The new design is based on Hyundai’s ‘fluidic sculpture’ principle, and with the base of the windscreen pulled forwards and lowered, it has bestowed a more swept-back stance on the car. The inheritance of some of the i40’s DNA is apparent, too, and not just in the hexagonal grille that has now become Hyundai’s signature feature.
This dynamic appearance is further exaggerated in the three-door model, introduced at the end of 2012. In an attempt to attract younger buyers, it trades some of the five-door's maturity for aggression, with a new grille design, repositioned foglights and redesigned rear end. The 2015 facelift gave the i30 some sharper lines and a more defined presence on the road, and the addition of a Turbo models to head up the range.
A 10mm lower ride height and wider tracks have also helped the car’s aesthetic impact and hint at the all-new ‘K’ platform beneath, shared with the Veloster and Elantra. Its wheelbase is the same as its predecessor’s at 2650mm, but Hyundai insists that it has maximised the latest car’s extra length and width to increase interior space.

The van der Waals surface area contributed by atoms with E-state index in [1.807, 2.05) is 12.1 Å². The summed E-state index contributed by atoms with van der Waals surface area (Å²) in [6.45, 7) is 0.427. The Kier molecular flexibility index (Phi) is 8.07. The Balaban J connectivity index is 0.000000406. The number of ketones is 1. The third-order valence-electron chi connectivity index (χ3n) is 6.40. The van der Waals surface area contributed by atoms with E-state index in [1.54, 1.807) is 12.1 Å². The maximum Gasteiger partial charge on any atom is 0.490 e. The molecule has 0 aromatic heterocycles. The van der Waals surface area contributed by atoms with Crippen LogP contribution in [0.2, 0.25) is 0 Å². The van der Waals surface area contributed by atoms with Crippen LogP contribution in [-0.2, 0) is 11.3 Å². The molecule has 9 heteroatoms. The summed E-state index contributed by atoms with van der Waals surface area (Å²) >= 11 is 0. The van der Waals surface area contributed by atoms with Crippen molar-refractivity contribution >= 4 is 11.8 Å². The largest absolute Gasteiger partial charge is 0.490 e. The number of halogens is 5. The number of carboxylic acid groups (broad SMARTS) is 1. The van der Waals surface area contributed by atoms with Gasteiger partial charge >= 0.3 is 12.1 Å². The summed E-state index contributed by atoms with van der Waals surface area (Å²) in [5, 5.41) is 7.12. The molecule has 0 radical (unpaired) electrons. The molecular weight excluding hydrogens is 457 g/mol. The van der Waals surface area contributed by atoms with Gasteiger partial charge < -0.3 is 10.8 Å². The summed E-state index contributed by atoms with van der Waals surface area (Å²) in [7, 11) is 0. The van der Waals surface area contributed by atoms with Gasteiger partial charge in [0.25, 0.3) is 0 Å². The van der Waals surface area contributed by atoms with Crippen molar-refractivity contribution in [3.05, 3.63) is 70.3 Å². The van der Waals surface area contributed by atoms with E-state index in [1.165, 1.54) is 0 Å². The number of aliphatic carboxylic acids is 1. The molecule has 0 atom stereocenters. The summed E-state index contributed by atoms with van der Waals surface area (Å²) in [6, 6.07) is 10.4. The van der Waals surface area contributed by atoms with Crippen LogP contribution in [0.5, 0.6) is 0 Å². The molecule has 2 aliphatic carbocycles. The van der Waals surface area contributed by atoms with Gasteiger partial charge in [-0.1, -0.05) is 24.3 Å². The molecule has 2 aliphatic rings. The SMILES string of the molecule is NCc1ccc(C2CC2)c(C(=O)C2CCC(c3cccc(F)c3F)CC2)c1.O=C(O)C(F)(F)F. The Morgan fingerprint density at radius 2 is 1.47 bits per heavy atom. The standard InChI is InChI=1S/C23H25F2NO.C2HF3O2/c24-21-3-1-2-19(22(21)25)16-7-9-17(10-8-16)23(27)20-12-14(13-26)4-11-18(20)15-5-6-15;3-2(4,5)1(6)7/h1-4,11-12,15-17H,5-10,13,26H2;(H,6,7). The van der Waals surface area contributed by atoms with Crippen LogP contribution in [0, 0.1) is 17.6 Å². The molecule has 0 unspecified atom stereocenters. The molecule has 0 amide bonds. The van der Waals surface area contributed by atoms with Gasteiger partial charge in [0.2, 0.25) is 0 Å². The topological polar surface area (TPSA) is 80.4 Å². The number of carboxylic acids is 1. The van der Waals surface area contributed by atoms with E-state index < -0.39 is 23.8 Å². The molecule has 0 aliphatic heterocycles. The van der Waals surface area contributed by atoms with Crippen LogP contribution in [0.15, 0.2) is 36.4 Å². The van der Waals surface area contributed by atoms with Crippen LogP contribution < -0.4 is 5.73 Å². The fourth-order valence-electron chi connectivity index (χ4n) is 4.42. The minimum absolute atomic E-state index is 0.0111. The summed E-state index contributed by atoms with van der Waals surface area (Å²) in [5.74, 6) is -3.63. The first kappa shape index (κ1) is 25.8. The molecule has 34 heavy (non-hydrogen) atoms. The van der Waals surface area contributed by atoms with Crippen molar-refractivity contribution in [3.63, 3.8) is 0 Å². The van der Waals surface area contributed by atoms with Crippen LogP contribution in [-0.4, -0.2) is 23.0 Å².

We applauded the previous i30’s suspension set-up, which adopted the rear multi-link configuration used by the class leaders. The new car continues this legacy, retaining MacPherson struts at the front and adding a FlexSteer system that varies the amount of assistance supplied to the electric power steering via three operating modes.
LED running lights are standard, and are supposed to add a jewel-like quality to the front end. Hexagonal grille is a key feature of Hyundai’s cross-model corporate look. Depending on trim, it comes with one body-coloured horizontal bar or two chrome ones.